QUAERITUR: Are Eastern Catholics also “Roman” Catholics?

From a reader:

Are ALL Catholics, (Eastern Rite Church) considered Roman Catholics? Or do they go by the name of the rite, like Maronite Rite Catholics? Had to answer this question in school, and didn’t know the difference.

I am not an Eastern Church priest and so I am not well-versed in what they say about themselves.   I believe that they go by “Maronite Catholic”, “Ukrainian Catholic” and so forth.

They are all “Roman” in the strict sense that they all are in union with the Roman Pontiff, that is to say, they are not allied with Orthodox Churches.  However, even though they are with the Roman Pontiff, I do not believe they would ever want to be called “Roman” Catholic as if they were subjects of the Latin Church and used the Roman Rite.  They have their own identity in their Churches.

Perhaps some Eastern Catholic readers can jump in with their observations.

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49 Responses to QUAERITUR: Are Eastern Catholics also “Roman” Catholics?

  1. Recte dixistis, Pater, et bene.

  2. discipulus says:

    Those who are of Eastern rites are not called “Roman Catholics”, one would call them “Maronite Catholic” or Ruthenian, or so forth. I frequently attend Divine Liturgy in the latter rite, and it is just simply beautiful. I would warmly recommend one attend a Divine Liturgy of an Eastern Catholic Rite.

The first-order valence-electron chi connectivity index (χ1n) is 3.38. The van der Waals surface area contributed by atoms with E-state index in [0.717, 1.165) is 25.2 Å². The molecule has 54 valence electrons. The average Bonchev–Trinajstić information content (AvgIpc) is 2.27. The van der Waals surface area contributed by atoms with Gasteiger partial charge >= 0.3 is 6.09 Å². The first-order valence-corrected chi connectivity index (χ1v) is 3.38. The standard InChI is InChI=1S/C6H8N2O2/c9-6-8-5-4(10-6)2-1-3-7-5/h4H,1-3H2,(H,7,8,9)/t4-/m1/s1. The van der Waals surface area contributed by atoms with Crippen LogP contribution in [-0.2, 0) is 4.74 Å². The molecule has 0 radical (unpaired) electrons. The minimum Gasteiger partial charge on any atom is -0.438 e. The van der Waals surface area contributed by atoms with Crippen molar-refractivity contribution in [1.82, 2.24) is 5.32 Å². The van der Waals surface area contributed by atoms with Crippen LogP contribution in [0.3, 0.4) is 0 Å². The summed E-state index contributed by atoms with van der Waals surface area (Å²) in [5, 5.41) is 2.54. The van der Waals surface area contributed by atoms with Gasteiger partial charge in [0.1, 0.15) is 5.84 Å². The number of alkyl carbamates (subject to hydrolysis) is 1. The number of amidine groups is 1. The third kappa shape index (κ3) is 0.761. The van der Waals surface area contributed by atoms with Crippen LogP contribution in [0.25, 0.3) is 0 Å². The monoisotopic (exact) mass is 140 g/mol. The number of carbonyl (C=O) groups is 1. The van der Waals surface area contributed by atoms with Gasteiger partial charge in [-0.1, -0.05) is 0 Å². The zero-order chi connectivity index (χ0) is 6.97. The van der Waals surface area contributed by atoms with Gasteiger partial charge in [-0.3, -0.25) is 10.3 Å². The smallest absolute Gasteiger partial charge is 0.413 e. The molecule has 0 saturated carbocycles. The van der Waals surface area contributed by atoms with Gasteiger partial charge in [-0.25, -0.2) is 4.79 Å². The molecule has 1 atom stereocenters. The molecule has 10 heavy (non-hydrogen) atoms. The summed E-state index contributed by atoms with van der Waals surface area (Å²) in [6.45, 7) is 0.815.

3. ReginaMarie says:

    This post from New Advent in quite long: http://www.newadvent.org/cathen/05230a.htm
    I believe this excerpt from the above post sums it up well:
    A short enumeration and description of the Catholic Eastern Rites will complete this picture of the Eastern Churches. It is, in the first place, a mistake (encouraged by Eastern schismatics and Anglicans) to look upon these Catholic Eastern Rites as a sort of compromise between Latin and other rites, or between Catholics and schismatics. Nor is it true that they are Catholics to whom grudging leave has been given to keep something of their national customs. Their position is quite simple and quite logical. They represent exactly the state of the Eastern Churches before the schisms. They are entirely and uncompromisingly Catholics in our strictest sense of the word, quite as much as Latins. They accept the whole Catholic Faith and the authority of the pope as visible head of the Catholic Church, as did St. Athanasius, St. Basil, St. John Chrysostom. They do not belong to the pope’s patriarchate, nor do they use his rite, any more than did the great saints of Eastern Christendom. They have their own rites and their own patriarchs, as had their fathers before the schism. Nor is there any idea of compromise or concession about this. The Catholic Church has never been identified with the Western patriarchate. The pope’s position as patriarch of the West is as distinct from his papal rights as is his authority as local Bishop of Rome. It is no more necessary to belong to his patriarchate in order to acknowledge his supreme jurisdiction that it is necessary to have him for diocesan bishop. The Eastern Catholic Churches in union with the West have always been as much the ideal of the Church Universal as the Latin Church. If some of those Eastern Churches fall into schism, that is a misfortune which does not affect the others who remain faithful. If all fall away, the Eastern half of the Church disappears for a time as an actual fact; it remains as a theory and an ideal to be realized again as soon as they, or some of them, come back to union with Rome.